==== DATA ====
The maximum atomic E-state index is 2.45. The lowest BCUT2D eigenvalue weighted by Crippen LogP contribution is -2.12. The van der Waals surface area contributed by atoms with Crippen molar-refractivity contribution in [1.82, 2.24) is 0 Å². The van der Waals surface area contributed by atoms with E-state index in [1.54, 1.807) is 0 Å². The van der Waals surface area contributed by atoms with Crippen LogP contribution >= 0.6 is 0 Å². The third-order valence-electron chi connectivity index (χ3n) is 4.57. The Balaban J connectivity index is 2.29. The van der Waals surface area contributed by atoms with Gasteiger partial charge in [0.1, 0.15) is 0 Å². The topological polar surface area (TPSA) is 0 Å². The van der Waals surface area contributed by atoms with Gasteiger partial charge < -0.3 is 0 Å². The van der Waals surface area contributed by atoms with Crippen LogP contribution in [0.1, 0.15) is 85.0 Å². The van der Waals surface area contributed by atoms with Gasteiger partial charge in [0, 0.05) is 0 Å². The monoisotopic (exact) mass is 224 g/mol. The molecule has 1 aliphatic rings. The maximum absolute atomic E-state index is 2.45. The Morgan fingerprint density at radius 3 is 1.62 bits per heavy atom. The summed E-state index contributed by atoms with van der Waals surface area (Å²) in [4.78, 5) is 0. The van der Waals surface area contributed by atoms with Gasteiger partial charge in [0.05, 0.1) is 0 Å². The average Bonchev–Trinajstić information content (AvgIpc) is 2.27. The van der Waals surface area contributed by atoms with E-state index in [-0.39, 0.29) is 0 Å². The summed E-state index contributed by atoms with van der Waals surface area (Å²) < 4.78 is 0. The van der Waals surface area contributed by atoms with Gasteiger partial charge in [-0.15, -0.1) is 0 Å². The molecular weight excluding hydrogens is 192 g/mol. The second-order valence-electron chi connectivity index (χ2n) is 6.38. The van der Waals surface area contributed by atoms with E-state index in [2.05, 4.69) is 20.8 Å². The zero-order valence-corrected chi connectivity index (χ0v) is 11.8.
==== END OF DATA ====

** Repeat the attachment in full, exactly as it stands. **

The maximum atomic E-state index is 2.45. The lowest BCUT2D eigenvalue weighted by Crippen LogP contribution is -2.12. The van der Waals surface area contributed by atoms with Crippen molar-refractivity contribution in [1.82, 2.24) is 0 Å². The van der Waals surface area contributed by atoms with E-state index in [1.54, 1.807) is 0 Å². The van der Waals surface area contributed by atoms with Crippen LogP contribution >= 0.6 is 0 Å². The third-order valence-electron chi connectivity index (χ3n) is 4.57. The Balaban J connectivity index is 2.29. The van der Waals surface area contributed by atoms with Gasteiger partial charge in [0.1, 0.15) is 0 Å². The topological polar surface area (TPSA) is 0 Å². The van der Waals surface area contributed by atoms with Gasteiger partial charge < -0.3 is 0 Å². The van der Waals surface area contributed by atoms with Crippen LogP contribution in [0.1, 0.15) is 85.0 Å². The van der Waals surface area contributed by atoms with Gasteiger partial charge in [0, 0.05) is 0 Å². The monoisotopic (exact) mass is 224 g/mol. The molecule has 1 aliphatic rings. The maximum absolute atomic E-state index is 2.45. The Morgan fingerprint density at radius 3 is 1.62 bits per heavy atom. The summed E-state index contributed by atoms with van der Waals surface area (Å²) in [4.78, 5) is 0. The van der Waals surface area contributed by atoms with Gasteiger partial charge in [0.05, 0.1) is 0 Å². The average Bonchev–Trinajstić information content (AvgIpc) is 2.27. The van der Waals surface area contributed by atoms with E-state index in [-0.39, 0.29) is 0 Å². The summed E-state index contributed by atoms with van der Waals surface area (Å²) < 4.78 is 0. The van der Waals surface area contributed by atoms with Gasteiger partial charge in [-0.15, -0.1) is 0 Å². The molecular weight excluding hydrogens is 192 g/mol. The second-order valence-electron chi connectivity index (χ2n) is 6.38. The van der Waals surface area contributed by atoms with E-state index in [2.05, 4.69) is 20.8 Å². The zero-order valence-corrected chi connectivity index (χ0v) is 11.8.